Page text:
Nonetheless, while Puerto Rico is not completely to blame for the current crisis, Trump is not incorrect in highlighting their struggling economy. Puerto Rico declared bankruptcy in May, and has a dire economic situation. The country’s average income is about $18,000 a year, half of Mississippi’s, the poorest state in the US, while the cost of living is about 13% higher than the national average in the US. However, this economic turmoil has primarily been the product of post-colonial US trade policy with the country. The Jones Act, which was written and passed in 1920, gives US made and manned ships a complete monopoly over all shipments made between the US and its territories. This makes goods unnecessarily expensive for Puerto Ricans and gives them very little trade leverage, which is crucial for developing nations who have had a history of colonial upheaval like Puerto Rico. The Jones Act was temporarily lifted for the disaster, but in a perverse series of events, the act was reinstated while the crisis continues to affect millions.
Regardless of economic inefficiencies in the Puerto Rican economy, the US’s response to the crisis has lacked the same empathy granted to the victims of the hurricanes in Houston and Florida. Trump’s tweets about Harvey in comparison to the tweets about Puerto Rico are just a microcosm of the collective national reaction. FiveThirtyEight recently released a graphic showing how Puerto Rico’s disaster was virtually ignored by American media outlets in comparison to the Houston and Florida disasters.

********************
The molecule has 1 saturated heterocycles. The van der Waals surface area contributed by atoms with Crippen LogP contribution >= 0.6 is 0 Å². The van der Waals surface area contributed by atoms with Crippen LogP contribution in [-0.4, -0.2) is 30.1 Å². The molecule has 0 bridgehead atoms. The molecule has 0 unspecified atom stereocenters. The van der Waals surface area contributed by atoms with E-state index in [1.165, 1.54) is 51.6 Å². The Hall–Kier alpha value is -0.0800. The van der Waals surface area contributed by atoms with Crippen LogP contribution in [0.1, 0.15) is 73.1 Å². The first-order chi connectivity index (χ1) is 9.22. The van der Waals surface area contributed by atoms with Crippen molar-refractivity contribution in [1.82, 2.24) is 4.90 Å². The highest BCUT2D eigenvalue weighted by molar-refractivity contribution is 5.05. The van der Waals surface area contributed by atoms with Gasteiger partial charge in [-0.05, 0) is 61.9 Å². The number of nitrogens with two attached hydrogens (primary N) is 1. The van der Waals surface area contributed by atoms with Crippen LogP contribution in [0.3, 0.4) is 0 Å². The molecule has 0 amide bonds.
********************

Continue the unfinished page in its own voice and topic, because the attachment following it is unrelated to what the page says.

The truth is that the US, from its president to the “mainstream media”, who are so at odds with each other, fails to see Puerto Ricans as they see the mainland victims of Hurricane Harvey or Irma. They do not see them as Americans. The narrative from people in power has been filled with classist and racist undertones and overtones, whether it be the ability of cable news to ignore the suffering of desperately poor people of colour or the president’s tweets. Trump claimed in a tweet that Puerto Rico wanted “everything done for them”, somehow managing to both invoke racist stereotypes and create the idea that hurricane victims are entitled people.
Trump’s reaction to Puerto Rico is not surprising. He has merely lived up to the bottom of the barrel standards that have been set before him. However, this does not excuse him, nor should it. This past year has been an intensive desensitization to the moral corruption of the American government – but a line must be drawn somewhere. People have died and the numbers will only increase if this collective apathy continues. People under American jurisdiction, whose representatives go to Washington D.C. everyday, who pay taxes just the same as those in Ohio, and who are granted the same rights as any other American citizen, are being killed by negligence.
No one is to blame when a natural disaster hits. There is no terrorist group to go after, no way to take vengeance; there is only recovery. Trump has only been able to point the finger thus far. Given the fact that Maria was a storm aggravated by climate change primarily perpetuated by the first world, and further ruined an economy already ravaged by colonial and neo-colonial exploitation, it is time that we take some of that responsibility.
Alfie Crooks is from London, England, studying political science at McGill University. He reads and sometimes writes about US and European politics, among other things.
Edited by: Thea Koper